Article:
ADVERTISEMENT
  About the SA Blog Network













Observations

Observations


Opinion, arguments & analyses from the editors of Scientific American
Observations HomeAboutContact

Beyond the light switch: Can clean energy manufacture green jobs?

The views expressed are those of the author and are not necessarily those of Scientific American.


Email   PrintPrint



carnegie-steel-works-scientific-american-coverPittsburgh and other metropolises of the Rust Belt are littered with the remnants of U.S. manufacturing: old car factories, old smelters, old steel furnaces, even old rail lines that once brought materials in and out. Earlier this year, I visited the Homestead Works, a sprawling collection of foundries and furnaces that once graced the cover of Scientific American back in 1892.

Much of it has been torn down, but still standing is the Carrie Furnace, where streams of molten metal once flowed to find use ultimately in the girders in our skyscrapers or the bodies of our cars. Those streams haven’t flowed since 1982, and nearby Braddock, Pa.—which once supplied many of the workers at the Carrie Furnace—has felt their loss, dwindling to a few thousand people in recent decades.

But the imposing mayor of BraddockJohn Fetterman—has a plan, outlined in this video from my visit, for resurrecting his Rust Belt community.

 

 

It’s not a pipe dream. Vacant manufacturing facilities in Michigan, Ohio and elsewhere have been filling up with manufacturers of the raw components of solar cells or some of the 8,000 moving parts that go into a modern wind turbine. These form the foundation of the clean-energy economy—and the source of so-called green jobs.

Even the Chinese are getting into the act; wind turbine manufacturer A-Power recently signed an agreement to source 50,000 metric tons of steel for 300 of its turbines from remaining U.S. steel works and to build a turbine assembly plant in Nevada. That has helped them win a contract to supply wind turbines in Texas.

But the Carrie Furnace will likely remain idle permanently, becoming a museum to the steel industry, according to Ron Baraff, director of museum collections and archives for the new owners of the site, the Rivers of Steel National Heritage Area. That’s not a bad thing, but a few more green jobs wouldn’t hurt either.

Editor’s Note: David Biello is the host of a forthcoming series on PBS, titled Beyond the Light Switch. The series, produced by Detroit Public Television, will explore how transformation is coming to how we use and produce electricity, impacting the environment, national security and the economy.





Rights & Permissions

Comments 6 Comments

Add Comment
  1. 1. ConcernedCitizen 4:25 pm 12/1/2010

    Shame these green jobs can only exist by taxpayer funded, government subsidies, because the energy costs of solar/wind are 3-4x the alternatives.

    Link to this
  2. 2. Soccerdad 4:33 pm 12/1/2010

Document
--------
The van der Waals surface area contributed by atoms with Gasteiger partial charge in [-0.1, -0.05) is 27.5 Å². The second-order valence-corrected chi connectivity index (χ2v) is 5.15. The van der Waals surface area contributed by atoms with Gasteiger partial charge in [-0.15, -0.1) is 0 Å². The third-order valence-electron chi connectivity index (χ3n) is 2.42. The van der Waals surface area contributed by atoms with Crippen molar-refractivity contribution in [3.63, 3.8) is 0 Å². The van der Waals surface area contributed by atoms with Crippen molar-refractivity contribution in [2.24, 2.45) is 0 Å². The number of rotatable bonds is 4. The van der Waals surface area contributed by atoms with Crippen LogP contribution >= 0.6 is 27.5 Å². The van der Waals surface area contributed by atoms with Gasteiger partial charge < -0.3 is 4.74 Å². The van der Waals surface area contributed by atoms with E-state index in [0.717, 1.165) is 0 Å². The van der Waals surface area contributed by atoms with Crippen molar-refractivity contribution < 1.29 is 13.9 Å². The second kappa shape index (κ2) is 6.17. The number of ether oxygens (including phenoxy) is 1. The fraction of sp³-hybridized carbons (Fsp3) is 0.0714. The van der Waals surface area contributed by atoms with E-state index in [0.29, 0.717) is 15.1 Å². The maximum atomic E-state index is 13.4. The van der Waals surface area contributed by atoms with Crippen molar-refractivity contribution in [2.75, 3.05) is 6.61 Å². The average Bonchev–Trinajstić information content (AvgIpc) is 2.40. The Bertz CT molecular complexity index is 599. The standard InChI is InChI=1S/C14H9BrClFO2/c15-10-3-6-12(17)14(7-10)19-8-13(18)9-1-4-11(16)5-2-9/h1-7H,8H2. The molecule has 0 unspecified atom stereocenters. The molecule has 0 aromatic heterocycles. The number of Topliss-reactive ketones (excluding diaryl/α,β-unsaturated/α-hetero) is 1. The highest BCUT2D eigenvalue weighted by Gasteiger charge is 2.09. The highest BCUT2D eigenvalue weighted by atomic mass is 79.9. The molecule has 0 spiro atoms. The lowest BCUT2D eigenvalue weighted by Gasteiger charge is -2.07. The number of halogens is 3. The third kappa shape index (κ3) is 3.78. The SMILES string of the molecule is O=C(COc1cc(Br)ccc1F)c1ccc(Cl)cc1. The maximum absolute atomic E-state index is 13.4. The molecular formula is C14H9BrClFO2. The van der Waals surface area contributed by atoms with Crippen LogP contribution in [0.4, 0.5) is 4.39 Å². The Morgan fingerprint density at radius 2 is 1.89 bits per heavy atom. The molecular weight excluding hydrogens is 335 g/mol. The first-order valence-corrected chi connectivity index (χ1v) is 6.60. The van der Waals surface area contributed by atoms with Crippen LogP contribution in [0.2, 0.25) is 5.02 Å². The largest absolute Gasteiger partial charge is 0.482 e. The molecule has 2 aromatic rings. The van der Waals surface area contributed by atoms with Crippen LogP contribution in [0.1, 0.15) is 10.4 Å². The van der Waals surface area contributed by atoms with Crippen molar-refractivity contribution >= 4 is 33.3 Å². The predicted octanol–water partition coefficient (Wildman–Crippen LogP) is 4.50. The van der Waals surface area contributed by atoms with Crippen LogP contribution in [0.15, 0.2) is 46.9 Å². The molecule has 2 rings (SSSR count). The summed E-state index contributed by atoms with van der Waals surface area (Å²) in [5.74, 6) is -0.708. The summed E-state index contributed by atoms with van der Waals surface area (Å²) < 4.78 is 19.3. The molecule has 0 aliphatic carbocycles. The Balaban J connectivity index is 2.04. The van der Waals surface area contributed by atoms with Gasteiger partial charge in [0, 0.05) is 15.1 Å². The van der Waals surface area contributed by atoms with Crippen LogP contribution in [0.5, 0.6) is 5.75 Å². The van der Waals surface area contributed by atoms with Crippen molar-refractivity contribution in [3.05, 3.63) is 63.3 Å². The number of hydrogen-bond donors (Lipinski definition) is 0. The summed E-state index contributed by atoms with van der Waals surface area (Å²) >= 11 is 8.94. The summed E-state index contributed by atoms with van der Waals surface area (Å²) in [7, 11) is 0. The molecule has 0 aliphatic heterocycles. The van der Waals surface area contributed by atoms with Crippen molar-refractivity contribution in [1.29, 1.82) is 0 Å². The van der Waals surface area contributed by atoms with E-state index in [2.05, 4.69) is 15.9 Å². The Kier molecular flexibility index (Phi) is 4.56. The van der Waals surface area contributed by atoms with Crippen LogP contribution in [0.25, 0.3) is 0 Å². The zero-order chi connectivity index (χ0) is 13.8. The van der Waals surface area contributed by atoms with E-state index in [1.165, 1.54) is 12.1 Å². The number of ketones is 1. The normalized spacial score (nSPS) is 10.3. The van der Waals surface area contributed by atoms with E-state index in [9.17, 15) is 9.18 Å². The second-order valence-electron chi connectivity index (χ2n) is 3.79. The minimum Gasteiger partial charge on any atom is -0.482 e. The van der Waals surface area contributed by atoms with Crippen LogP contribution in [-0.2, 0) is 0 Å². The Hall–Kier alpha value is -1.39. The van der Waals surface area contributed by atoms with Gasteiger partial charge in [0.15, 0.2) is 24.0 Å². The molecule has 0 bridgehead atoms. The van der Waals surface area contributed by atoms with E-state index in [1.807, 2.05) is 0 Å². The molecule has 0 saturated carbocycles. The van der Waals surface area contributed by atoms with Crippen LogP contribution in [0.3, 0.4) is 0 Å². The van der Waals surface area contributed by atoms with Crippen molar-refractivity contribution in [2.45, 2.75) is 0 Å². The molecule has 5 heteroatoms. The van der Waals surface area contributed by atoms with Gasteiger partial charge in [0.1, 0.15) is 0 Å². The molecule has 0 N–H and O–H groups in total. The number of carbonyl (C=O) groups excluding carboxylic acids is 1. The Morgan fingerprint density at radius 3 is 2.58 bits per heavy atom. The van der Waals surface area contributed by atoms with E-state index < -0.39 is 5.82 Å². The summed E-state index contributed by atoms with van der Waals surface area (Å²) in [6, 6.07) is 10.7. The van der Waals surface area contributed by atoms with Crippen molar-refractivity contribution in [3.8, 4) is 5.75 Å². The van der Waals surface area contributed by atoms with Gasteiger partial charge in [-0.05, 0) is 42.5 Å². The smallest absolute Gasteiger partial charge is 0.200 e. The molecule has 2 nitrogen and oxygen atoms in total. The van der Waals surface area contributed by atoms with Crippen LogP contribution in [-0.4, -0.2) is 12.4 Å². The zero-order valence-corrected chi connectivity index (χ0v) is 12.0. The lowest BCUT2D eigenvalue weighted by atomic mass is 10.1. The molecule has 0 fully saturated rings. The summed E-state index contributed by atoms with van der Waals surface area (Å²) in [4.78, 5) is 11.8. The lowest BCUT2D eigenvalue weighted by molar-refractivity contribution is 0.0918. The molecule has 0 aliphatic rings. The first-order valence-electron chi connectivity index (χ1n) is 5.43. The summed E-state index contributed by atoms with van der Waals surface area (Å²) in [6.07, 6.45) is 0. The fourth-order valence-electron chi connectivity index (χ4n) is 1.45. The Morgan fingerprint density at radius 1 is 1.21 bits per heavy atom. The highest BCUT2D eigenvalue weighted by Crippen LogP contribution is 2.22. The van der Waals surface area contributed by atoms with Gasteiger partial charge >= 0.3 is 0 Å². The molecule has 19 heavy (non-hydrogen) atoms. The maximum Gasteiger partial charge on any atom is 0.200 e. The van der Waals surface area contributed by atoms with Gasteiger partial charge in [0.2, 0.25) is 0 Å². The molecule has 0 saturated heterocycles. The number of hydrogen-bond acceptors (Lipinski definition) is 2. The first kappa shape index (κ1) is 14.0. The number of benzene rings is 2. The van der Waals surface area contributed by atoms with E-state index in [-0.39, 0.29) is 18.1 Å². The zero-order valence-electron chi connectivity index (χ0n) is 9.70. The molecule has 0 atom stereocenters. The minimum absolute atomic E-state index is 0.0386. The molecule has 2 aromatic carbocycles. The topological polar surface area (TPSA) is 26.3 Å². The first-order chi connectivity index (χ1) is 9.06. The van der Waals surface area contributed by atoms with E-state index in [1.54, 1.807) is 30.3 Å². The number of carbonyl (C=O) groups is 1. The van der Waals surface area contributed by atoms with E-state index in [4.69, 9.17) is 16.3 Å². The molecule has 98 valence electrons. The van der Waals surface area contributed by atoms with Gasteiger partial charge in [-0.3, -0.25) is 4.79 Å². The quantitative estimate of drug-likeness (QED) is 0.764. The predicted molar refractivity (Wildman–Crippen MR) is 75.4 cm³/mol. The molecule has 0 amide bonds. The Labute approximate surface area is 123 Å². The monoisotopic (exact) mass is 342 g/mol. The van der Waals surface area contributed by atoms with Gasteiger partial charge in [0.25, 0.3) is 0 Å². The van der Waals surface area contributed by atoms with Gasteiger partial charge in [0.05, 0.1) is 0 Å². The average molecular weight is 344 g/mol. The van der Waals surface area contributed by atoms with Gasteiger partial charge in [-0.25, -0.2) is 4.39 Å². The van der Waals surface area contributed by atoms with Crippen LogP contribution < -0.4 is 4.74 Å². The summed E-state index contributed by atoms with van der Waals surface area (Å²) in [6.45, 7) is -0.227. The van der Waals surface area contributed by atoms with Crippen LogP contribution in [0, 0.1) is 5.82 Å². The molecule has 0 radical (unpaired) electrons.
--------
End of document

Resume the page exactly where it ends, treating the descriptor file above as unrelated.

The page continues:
We’re in luck. Spain has already run an experiment to answer the title of this article. You can indeed create green jobs through massive public funding. Unfortunately they lost 2 "normal" jobs for every 1 "green" job created. And it has helped bring them to the brink of insolvency.

    Other than that, it has been a great success.

    Link to this
  3. 3. timjwilson 4:51 pm 12/1/2010

    Yeah right, SoccerDad, we shouldn’t make any attempt to try anything new…let’s keep the U.S. economy the way it is, a nation of burger-flippers.

    Link to this
  4. 4. Jürgen Hubert 3:42 am 12/2/2010

    "Shame these green jobs can only exist by taxpayer funded, government subsidies, because the energy costs of solar/wind are 3-4x the alternatives."

    At the moment this may be the case (and I don’t think you are figuring the massive subsidies _other_ energy sources get into this), but the costs for regenerative energy are falling rapidly, while those for fossil fuels will keep on climbing.

    Sometimes it is wise to _anticipate_ the future instead of just reacting to evens as they occur.

    Link to this
  5. 5. dwt11 3:45 pm 12/2/2010

    Please don’t forget the REAL costs of fossil fuels- pollution, destruction of environment, and subsidies from the government. Big Oil and Big Gas get billions in government tax breaks. As a side note I remember back around 2001 George Bush saying it was cost prohibitive to develop alternative energies- around $20 billion. So far our oil wars in the Middle East are over $1 trillion. I’m not a math major so maybe someone can explain to me how we are better off? Don’t give me the terrorism crap reason. Most terrorism exists because we support Israel. Without oil would we?

    Link to this
  6. 6. Postman1 10:54 pm 12/2/2010

    Something new, if it works, yes. Copying something that has already failed, in hope of achieving different results, is stupid.

    Link to this

Add a Comment
You must sign in or register as a ScientificAmerican.com member to submit a comment.

More from Scientific American

Scientific American Holiday Sale

Give a Gift &
Get a Gift - Free!

Give a 1 year subscription as low as $14.99

Subscribe Now! >

X

Email this Article

X